Once out of the channel, we glided over the shallow flats of Florida Bay. We were looking for a seagrass bed in about 11 feet of water. We had no coordinates to follow, but merely decided to drive around and look on the sonar. Once we found something with potential, we tried to set anchor. Although we were protected from the swells, the strong 15kt wind was enough to drag our boat off anchor. In the end, we decided to simply drift slowly over the flats using the anchor to slow our drift.
We all started fishing with sabiki or dropper loop baited with squid. On one of the first few drops, Elijah caught a Sharksucker which I look on with envy. Everyone was catching Sand Perch, Pinfish, Lane Snapper, Yellowtail Snapper and White Grunt, but there wasn't anything really interesting. Bartek and George did pull up two Grass Porgy. At the time, we thought they were Knobbed Porgy.
Elijah started casting a Gotcha plug around and soon hooked into a Spanish Mackerel. Bartek and Michael then started casting the Gotcha as well. Bartek had a follow but he cannot get the fish to commit at boatside. Elijah showed his mastery with lure fishing and landed another Spanish Mackerel before they moved on.
Elijah, Bartek and George wanted to catch Leatherjacket. Our chum slick attracted a few of them to our boat and Elijah caught one on the Gotcha. It took Bartek a while to catch one of the sabiki, and yet even longer for George. But eventually, all three got their lifers.
George and I were fishing with dropper loop rig when he hooked into something big. It was digging the bottom pretty well and soon we saw a nice Red Grouper surfaced. There was a Sharksucker following this fish and I got excited. However, I didn't want to toss in my line until the Red Grouper was landed. We guesstimated the Red Grouper to be 18-19" long, just shy of legal. Once the Grouper was released, I quickly tossed in my rig but the Remora refused it and went to bit on George's rig. Just my kind of luck...
Soon, our chum block was done and it was getting toward 4pm. We decided to return to the marina before it got too late. We were not familiar with the area and it would be foolish trying to navigate in dying light. On the way back to Vaca Cut, we veered just a bit off the channel marker and found bottom again. Thankful for a second time, we only hit a sandy area. But it was yet another reminder that the Florida Keys are not the place to be careless when boating.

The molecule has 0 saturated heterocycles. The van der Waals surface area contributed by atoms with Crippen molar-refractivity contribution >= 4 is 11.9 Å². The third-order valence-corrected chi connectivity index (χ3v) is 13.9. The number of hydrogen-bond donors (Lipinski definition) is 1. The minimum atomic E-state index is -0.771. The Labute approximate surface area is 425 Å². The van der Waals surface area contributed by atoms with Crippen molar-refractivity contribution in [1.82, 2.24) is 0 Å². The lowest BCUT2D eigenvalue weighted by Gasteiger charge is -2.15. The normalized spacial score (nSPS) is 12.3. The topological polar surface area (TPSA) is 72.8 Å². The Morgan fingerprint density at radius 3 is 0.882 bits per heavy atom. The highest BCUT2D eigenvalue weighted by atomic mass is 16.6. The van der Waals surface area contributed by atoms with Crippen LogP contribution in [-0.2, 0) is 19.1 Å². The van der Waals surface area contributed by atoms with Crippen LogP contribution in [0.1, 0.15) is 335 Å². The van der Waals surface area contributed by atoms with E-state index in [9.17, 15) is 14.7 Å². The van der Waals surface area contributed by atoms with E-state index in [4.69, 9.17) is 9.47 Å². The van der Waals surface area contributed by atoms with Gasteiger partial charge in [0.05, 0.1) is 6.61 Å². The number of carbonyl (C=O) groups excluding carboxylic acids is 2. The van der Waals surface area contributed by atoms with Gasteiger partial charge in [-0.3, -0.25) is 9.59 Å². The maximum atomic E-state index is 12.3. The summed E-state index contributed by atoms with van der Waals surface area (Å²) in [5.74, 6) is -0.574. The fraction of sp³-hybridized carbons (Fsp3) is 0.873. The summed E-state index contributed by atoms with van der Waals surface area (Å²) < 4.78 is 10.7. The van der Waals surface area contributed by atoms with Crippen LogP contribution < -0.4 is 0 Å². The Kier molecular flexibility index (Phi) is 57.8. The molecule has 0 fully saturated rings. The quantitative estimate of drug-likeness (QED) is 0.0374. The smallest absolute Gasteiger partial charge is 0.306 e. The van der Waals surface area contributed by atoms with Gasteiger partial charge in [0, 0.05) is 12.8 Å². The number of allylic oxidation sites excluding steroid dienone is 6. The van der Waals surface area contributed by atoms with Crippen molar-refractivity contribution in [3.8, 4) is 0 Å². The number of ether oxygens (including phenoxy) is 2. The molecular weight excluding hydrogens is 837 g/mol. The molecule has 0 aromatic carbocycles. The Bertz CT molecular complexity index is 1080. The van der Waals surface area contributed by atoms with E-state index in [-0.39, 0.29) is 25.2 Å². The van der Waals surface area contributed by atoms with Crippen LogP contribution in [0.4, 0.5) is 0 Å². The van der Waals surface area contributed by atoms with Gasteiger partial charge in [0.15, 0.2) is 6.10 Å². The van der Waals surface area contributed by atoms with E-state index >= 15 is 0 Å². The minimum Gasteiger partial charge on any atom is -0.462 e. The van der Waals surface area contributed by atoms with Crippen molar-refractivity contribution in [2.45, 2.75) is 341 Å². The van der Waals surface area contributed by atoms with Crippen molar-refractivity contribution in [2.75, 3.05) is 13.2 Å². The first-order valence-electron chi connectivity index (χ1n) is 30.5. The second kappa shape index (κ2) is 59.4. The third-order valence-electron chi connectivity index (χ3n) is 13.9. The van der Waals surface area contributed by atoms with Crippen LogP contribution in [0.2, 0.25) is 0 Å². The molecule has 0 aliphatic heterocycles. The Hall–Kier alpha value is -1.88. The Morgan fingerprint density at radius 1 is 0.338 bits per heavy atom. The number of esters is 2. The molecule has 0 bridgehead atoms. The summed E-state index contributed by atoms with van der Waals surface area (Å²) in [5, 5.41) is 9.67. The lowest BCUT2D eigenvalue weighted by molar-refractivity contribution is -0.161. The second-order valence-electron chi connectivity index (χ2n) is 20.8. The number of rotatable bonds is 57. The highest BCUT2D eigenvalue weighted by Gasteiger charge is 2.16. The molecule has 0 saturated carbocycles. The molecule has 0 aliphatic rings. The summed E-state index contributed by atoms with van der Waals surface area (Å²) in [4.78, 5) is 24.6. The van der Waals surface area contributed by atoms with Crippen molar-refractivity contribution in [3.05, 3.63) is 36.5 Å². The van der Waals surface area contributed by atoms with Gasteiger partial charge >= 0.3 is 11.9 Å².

Once back in the marina, we unload the gear quickly. George pointed out the schools of Hardhead Silverside in the shallows. Although there was a No-Fishing sign on the dock, I was too tempted and the tanago rod quickly came to hand. I had to wait a bit to fish since the rental boat employees were at the dock to see if we had any issues.
My previous experience with Hardhead Silverside suggested that they were very difficult to tempt a bite, and even more difficult to hook. Strangely, my first drop with a tiny bit of shrimp resulted in a hooked Hardhead Silverside! It took absolute zero effort!
Hardhead Silverside (Atherinomorus stipes) - Species #480
Somehow, I avoided a lifer-less day. I wasn't expecting to find any Hardhead Silverside at all, and definitely did not plan on targeting any on this trip. It sure felt great in the end since everyone found at least one lifer today. :)
After we were packed and ready to go, we decided to go to Robbie's for dinner. As usual, Robbie's did not disappoint. The seafood platter was very satisfying!
Everyone was too tired to even contemplate fishing the bridges tonight. We were all in bed and lights out before 10pm.